Even with sticky inflation and sky-high debt, Americans plan to shell out an average of $985 on holiday-related items in 2023, according to a holiday spending survey by The Conference Board. By their count, that’s a little less than the $1,006 reported on seasonal spending last year.
The National Retail Federation’s (NRF) prediction for holiday spending in the U.S. should reach record levels in the last two months of 2023, increasing to as much as 4% over 2022, according to its annual forecast. In a separate holiday survey for the NRF, Americans say they plan to spend $875 on holiday items such as food, decorations, gifts, and other seasonal purchases.
Whether you are on track to spend about as much or you’re stomping the breaks to keep your budget from sliding off the rails, there are steps you can take to spend more strategically this holiday season without going deeper into credit card debt or breaking the bank.
Make a List
Research shows that people who create a list and use it while shopping tend to spend less than those who fly by the seat of their pants when making purchases. Plus, writing out a list requires you to be more strategic and think about who and what you spend your money on this holiday season.
Set A Budget
When you do this, take a look back at your credit card bills and/or checking account statements from November and December of last year to get an idea of how much you spent previously. Then, set an amount you can afford to spend this year without going into debt. Don’t forget to include everything from food and gifts to transportation and hotels, if you plan to travel.
Just because a retailer says it’s the lowest price of the season doesn’t mean it’s necessarily true. Buyers should beware that their go-to stores or websites may be inflating prices so they can ‘reduce’ them by 50% to offer the illusion of a deal. While you’re doing research, consider signing up for free coupon apps such as PayPal Honey, Ibotta, and RetailMeNot.
Pay With Cash or Debit
If you tend to buy things you can’t afford using credit cards, do yourself a favor and tuck them away for now. Using only cash or a debit card for seasonal purchases forces you to spend what you have, of course, and helps those who might be tempted to go overboard to reign it in during the most wonderful time of the year.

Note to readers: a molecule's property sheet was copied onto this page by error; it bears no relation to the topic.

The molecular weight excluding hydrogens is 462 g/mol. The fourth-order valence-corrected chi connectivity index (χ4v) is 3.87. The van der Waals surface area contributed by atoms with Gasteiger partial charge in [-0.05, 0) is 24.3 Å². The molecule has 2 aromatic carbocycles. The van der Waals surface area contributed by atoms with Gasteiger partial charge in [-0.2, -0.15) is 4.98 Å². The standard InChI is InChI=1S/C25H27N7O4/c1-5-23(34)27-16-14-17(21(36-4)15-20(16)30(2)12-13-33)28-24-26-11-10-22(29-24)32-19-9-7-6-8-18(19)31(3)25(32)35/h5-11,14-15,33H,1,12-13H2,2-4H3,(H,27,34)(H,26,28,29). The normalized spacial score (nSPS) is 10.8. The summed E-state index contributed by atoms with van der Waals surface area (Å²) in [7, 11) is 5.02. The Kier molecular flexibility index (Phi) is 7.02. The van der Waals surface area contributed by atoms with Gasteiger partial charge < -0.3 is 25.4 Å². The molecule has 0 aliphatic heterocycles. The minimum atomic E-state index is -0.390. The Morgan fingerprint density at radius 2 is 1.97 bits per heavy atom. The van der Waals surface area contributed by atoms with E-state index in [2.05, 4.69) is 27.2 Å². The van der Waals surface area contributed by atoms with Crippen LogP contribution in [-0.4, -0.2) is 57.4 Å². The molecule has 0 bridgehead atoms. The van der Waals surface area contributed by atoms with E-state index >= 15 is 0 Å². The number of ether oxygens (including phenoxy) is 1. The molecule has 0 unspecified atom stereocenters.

Hit The Discount Stores
Remember, the holidays are no time to pay full price. That’s why it can be helpful to start your shopping at stores that already offer discounts on clothing and home goods, such as Ross, TJ Maxx, and Marshalls. To get the best deals, walk past the racks at the front of the store and start your shopping in the back where the sale and clearance items tend to be located. Thrift stores are another great place to find deals and stretch your budget. ProTip: Stores run by Goodwill Industries and the Salvation Army often offer items that are new with tags.
Honor Spending Limits
If you and your family or a close circle of friends have set spending limits for the holidays, do yourself a favor and stick to the pre-set amount. Yes, it can be tempting to spend a bit more, but it can lead to hard feelings from those who play by the rules.
Ask For A Discount
Many department stores run sales beginning in November that span through the new year, sending repeat customers digital coupons via email. If you don’t have a coupon that you see others using, you can always ask the cashier if there are any additional discounts available. It never hurts to ask.
With reporting by Casandra Andrews